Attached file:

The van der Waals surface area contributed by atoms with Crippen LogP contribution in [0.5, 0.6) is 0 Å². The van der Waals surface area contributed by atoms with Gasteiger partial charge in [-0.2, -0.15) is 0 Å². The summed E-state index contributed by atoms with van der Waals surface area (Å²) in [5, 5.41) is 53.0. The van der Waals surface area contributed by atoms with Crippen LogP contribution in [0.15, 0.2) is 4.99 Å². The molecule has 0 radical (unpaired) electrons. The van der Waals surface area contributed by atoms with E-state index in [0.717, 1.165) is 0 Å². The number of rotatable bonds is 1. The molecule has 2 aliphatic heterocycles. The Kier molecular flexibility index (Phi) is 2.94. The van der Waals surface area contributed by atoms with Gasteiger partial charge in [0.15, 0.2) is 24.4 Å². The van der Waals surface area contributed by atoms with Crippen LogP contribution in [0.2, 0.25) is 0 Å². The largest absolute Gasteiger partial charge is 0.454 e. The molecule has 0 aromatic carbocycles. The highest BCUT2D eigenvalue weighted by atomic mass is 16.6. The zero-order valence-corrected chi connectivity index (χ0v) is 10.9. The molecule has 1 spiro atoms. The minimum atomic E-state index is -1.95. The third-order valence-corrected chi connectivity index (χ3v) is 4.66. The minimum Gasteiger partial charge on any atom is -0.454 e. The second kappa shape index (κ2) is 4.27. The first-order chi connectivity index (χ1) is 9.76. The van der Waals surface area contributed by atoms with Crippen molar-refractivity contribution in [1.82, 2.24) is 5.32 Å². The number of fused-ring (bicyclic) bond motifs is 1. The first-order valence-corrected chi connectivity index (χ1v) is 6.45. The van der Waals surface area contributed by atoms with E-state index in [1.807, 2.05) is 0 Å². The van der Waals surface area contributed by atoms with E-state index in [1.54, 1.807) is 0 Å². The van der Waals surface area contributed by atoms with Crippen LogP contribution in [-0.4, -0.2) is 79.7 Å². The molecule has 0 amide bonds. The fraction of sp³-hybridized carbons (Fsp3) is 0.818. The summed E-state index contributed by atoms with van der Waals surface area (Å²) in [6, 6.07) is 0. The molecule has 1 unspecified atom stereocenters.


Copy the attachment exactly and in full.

The van der Waals surface area contributed by atoms with Crippen LogP contribution in [0.5, 0.6) is 0 Å². The van der Waals surface area contributed by atoms with Gasteiger partial charge in [-0.2, -0.15) is 0 Å². The summed E-state index contributed by atoms with van der Waals surface area (Å²) in [5, 5.41) is 53.0. The van der Waals surface area contributed by atoms with Crippen LogP contribution in [0.15, 0.2) is 4.99 Å². The molecule has 0 radical (unpaired) electrons. The van der Waals surface area contributed by atoms with E-state index in [0.717, 1.165) is 0 Å². The number of rotatable bonds is 1. The molecule has 2 aliphatic heterocycles. The Kier molecular flexibility index (Phi) is 2.94. The van der Waals surface area contributed by atoms with Gasteiger partial charge in [0.15, 0.2) is 24.4 Å². The van der Waals surface area contributed by atoms with Crippen LogP contribution in [0.2, 0.25) is 0 Å². The largest absolute Gasteiger partial charge is 0.454 e. The molecule has 0 aromatic carbocycles. The highest BCUT2D eigenvalue weighted by atomic mass is 16.6. The zero-order valence-corrected chi connectivity index (χ0v) is 10.9. The molecule has 1 spiro atoms. The minimum atomic E-state index is -1.95. The third-order valence-corrected chi connectivity index (χ3v) is 4.66. The minimum Gasteiger partial charge on any atom is -0.454 e. The second kappa shape index (κ2) is 4.27. The first-order chi connectivity index (χ1) is 9.76. The van der Waals surface area contributed by atoms with Crippen molar-refractivity contribution in [1.82, 2.24) is 5.32 Å². The number of fused-ring (bicyclic) bond motifs is 1. The first-order valence-corrected chi connectivity index (χ1v) is 6.45. The van der Waals surface area contributed by atoms with E-state index in [1.807, 2.05) is 0 Å². The van der Waals surface area contributed by atoms with E-state index in [1.54, 1.807) is 0 Å². The van der Waals surface area contributed by atoms with Crippen LogP contribution in [-0.4, -0.2) is 79.7 Å². The molecule has 0 amide bonds. The fraction of sp³-hybridized carbons (Fsp3) is 0.818. The summed E-state index contributed by atoms with van der Waals surface area (Å²) in [6, 6.07) is 0. The molecule has 1 unspecified atom stereocenters.